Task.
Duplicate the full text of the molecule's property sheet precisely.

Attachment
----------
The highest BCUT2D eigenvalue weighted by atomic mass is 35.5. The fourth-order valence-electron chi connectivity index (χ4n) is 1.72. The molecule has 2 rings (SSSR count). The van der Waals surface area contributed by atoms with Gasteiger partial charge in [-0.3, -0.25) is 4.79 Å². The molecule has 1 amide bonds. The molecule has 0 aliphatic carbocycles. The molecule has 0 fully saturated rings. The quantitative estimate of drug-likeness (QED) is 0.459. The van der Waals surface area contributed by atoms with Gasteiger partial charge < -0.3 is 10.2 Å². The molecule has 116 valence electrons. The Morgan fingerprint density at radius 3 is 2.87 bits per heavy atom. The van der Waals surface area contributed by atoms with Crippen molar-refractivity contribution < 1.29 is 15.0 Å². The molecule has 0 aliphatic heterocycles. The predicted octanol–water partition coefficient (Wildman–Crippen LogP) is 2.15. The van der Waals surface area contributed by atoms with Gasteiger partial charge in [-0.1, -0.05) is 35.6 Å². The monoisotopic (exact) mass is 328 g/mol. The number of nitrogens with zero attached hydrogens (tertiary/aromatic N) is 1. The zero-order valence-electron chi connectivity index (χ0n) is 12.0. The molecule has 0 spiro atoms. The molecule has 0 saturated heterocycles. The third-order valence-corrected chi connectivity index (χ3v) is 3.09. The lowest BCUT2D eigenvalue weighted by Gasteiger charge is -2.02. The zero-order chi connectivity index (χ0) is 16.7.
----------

The highest BCUT2D eigenvalue weighted by atomic mass is 35.5. The fourth-order valence-electron chi connectivity index (χ4n) is 1.72. The molecule has 2 rings (SSSR count). The van der Waals surface area contributed by atoms with Gasteiger partial charge in [-0.3, -0.25) is 4.79 Å². The molecule has 1 amide bonds. The molecule has 0 aliphatic carbocycles. The molecule has 0 fully saturated rings. The quantitative estimate of drug-likeness (QED) is 0.459. The van der Waals surface area contributed by atoms with Gasteiger partial charge < -0.3 is 10.2 Å². The molecule has 116 valence electrons. The Morgan fingerprint density at radius 3 is 2.87 bits per heavy atom. The van der Waals surface area contributed by atoms with Crippen molar-refractivity contribution < 1.29 is 15.0 Å². The molecule has 0 aliphatic heterocycles. The predicted octanol–water partition coefficient (Wildman–Crippen LogP) is 2.15. The van der Waals surface area contributed by atoms with Gasteiger partial charge in [-0.1, -0.05) is 35.6 Å². The monoisotopic (exact) mass is 328 g/mol. The number of nitrogens with zero attached hydrogens (tertiary/aromatic N) is 1. The zero-order valence-electron chi connectivity index (χ0n) is 12.0. The molecule has 0 spiro atoms. The molecule has 0 saturated heterocycles. The third-order valence-corrected chi connectivity index (χ3v) is 3.09. The lowest BCUT2D eigenvalue weighted by Gasteiger charge is -2.02. The zero-order chi connectivity index (χ0) is 16.7.